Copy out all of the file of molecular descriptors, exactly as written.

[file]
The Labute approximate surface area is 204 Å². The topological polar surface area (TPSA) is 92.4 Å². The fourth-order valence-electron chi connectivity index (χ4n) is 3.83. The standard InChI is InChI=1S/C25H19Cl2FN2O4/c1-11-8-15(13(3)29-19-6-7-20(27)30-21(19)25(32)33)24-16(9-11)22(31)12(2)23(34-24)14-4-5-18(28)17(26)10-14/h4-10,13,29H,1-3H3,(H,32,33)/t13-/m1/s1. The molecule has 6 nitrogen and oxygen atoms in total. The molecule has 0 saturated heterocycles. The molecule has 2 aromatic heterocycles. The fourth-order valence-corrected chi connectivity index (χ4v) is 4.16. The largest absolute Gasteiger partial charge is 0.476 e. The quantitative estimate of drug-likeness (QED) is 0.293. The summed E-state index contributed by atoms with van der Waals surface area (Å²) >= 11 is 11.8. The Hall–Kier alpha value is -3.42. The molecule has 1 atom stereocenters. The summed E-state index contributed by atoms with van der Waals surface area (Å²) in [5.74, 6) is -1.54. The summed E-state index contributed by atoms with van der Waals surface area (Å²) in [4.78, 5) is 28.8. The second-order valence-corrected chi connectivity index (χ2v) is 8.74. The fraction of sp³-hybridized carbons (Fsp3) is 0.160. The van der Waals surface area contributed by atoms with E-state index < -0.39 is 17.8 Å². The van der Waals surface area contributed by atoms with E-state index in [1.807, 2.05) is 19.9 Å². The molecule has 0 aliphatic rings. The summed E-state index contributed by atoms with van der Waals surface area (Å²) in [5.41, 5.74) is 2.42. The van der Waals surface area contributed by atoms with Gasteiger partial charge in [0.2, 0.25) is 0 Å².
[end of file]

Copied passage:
The Labute approximate surface area is 204 Å². The topological polar surface area (TPSA) is 92.4 Å². The fourth-order valence-electron chi connectivity index (χ4n) is 3.83. The standard InChI is InChI=1S/C25H19Cl2FN2O4/c1-11-8-15(13(3)29-19-6-7-20(27)30-21(19)25(32)33)24-16(9-11)22(31)12(2)23(34-24)14-4-5-18(28)17(26)10-14/h4-10,13,29H,1-3H3,(H,32,33)/t13-/m1/s1. The molecule has 6 nitrogen and oxygen atoms in total. The molecule has 0 saturated heterocycles. The molecule has 2 aromatic heterocycles. The fourth-order valence-corrected chi connectivity index (χ4v) is 4.16. The largest absolute Gasteiger partial charge is 0.476 e. The quantitative estimate of drug-likeness (QED) is 0.293. The summed E-state index contributed by atoms with van der Waals surface area (Å²) >= 11 is 11.8. The Hall–Kier alpha value is -3.42. The molecule has 1 atom stereocenters. The summed E-state index contributed by atoms with van der Waals surface area (Å²) in [5.74, 6) is -1.54. The summed E-state index contributed by atoms with van der Waals surface area (Å²) in [4.78, 5) is 28.8. The second-order valence-corrected chi connectivity index (χ2v) is 8.74. The fraction of sp³-hybridized carbons (Fsp3) is 0.160. The van der Waals surface area contributed by atoms with E-state index < -0.39 is 17.8 Å². The van der Waals surface area contributed by atoms with E-state index in [1.807, 2.05) is 19.9 Å². The molecule has 0 aliphatic rings. The summed E-state index contributed by atoms with van der Waals surface area (Å²) in [5.41, 5.74) is 2.42. The van der Waals surface area contributed by atoms with Gasteiger partial charge in [0.2, 0.25) is 0 Å².